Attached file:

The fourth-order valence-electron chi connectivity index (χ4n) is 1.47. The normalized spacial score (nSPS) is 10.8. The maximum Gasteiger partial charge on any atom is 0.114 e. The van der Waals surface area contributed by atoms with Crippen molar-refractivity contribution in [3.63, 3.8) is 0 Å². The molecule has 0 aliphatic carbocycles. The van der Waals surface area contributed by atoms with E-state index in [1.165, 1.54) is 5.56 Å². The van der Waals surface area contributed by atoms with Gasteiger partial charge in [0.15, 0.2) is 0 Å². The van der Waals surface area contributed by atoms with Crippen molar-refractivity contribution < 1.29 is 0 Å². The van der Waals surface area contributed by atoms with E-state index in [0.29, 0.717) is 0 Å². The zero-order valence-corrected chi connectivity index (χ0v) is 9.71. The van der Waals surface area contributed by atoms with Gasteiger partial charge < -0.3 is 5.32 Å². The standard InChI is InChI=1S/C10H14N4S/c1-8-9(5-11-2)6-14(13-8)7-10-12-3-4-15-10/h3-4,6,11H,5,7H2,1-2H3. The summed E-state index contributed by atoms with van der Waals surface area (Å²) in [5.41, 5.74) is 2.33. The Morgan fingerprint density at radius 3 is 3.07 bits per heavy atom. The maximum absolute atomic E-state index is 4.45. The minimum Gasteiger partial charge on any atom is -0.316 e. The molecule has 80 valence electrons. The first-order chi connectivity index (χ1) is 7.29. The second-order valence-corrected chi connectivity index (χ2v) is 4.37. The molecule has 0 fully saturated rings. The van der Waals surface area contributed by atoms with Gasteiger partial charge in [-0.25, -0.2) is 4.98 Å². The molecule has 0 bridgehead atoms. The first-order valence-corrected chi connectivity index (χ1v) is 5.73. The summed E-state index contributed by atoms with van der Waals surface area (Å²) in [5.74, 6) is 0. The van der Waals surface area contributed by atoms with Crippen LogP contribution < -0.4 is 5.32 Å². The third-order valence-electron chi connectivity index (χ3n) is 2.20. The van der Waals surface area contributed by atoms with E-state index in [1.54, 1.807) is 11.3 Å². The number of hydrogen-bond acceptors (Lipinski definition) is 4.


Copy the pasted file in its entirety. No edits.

The fourth-order valence-electron chi connectivity index (χ4n) is 1.47. The normalized spacial score (nSPS) is 10.8. The maximum Gasteiger partial charge on any atom is 0.114 e. The van der Waals surface area contributed by atoms with Crippen molar-refractivity contribution in [3.63, 3.8) is 0 Å². The molecule has 0 aliphatic carbocycles. The van der Waals surface area contributed by atoms with E-state index in [1.165, 1.54) is 5.56 Å². The van der Waals surface area contributed by atoms with Gasteiger partial charge in [0.15, 0.2) is 0 Å². The van der Waals surface area contributed by atoms with Crippen molar-refractivity contribution < 1.29 is 0 Å². The van der Waals surface area contributed by atoms with E-state index in [0.29, 0.717) is 0 Å². The zero-order valence-corrected chi connectivity index (χ0v) is 9.71. The van der Waals surface area contributed by atoms with Gasteiger partial charge < -0.3 is 5.32 Å². The standard InChI is InChI=1S/C10H14N4S/c1-8-9(5-11-2)6-14(13-8)7-10-12-3-4-15-10/h3-4,6,11H,5,7H2,1-2H3. The summed E-state index contributed by atoms with van der Waals surface area (Å²) in [5.41, 5.74) is 2.33. The Morgan fingerprint density at radius 3 is 3.07 bits per heavy atom. The maximum absolute atomic E-state index is 4.45. The minimum Gasteiger partial charge on any atom is -0.316 e. The molecule has 80 valence electrons. The first-order chi connectivity index (χ1) is 7.29. The second-order valence-corrected chi connectivity index (χ2v) is 4.37. The molecule has 0 fully saturated rings. The van der Waals surface area contributed by atoms with Gasteiger partial charge in [-0.25, -0.2) is 4.98 Å². The molecule has 0 bridgehead atoms. The first-order valence-corrected chi connectivity index (χ1v) is 5.73. The summed E-state index contributed by atoms with van der Waals surface area (Å²) in [5.74, 6) is 0. The van der Waals surface area contributed by atoms with Crippen LogP contribution < -0.4 is 5.32 Å². The third-order valence-electron chi connectivity index (χ3n) is 2.20. The van der Waals surface area contributed by atoms with E-state index in [1.54, 1.807) is 11.3 Å². The number of hydrogen-bond acceptors (Lipinski definition) is 4.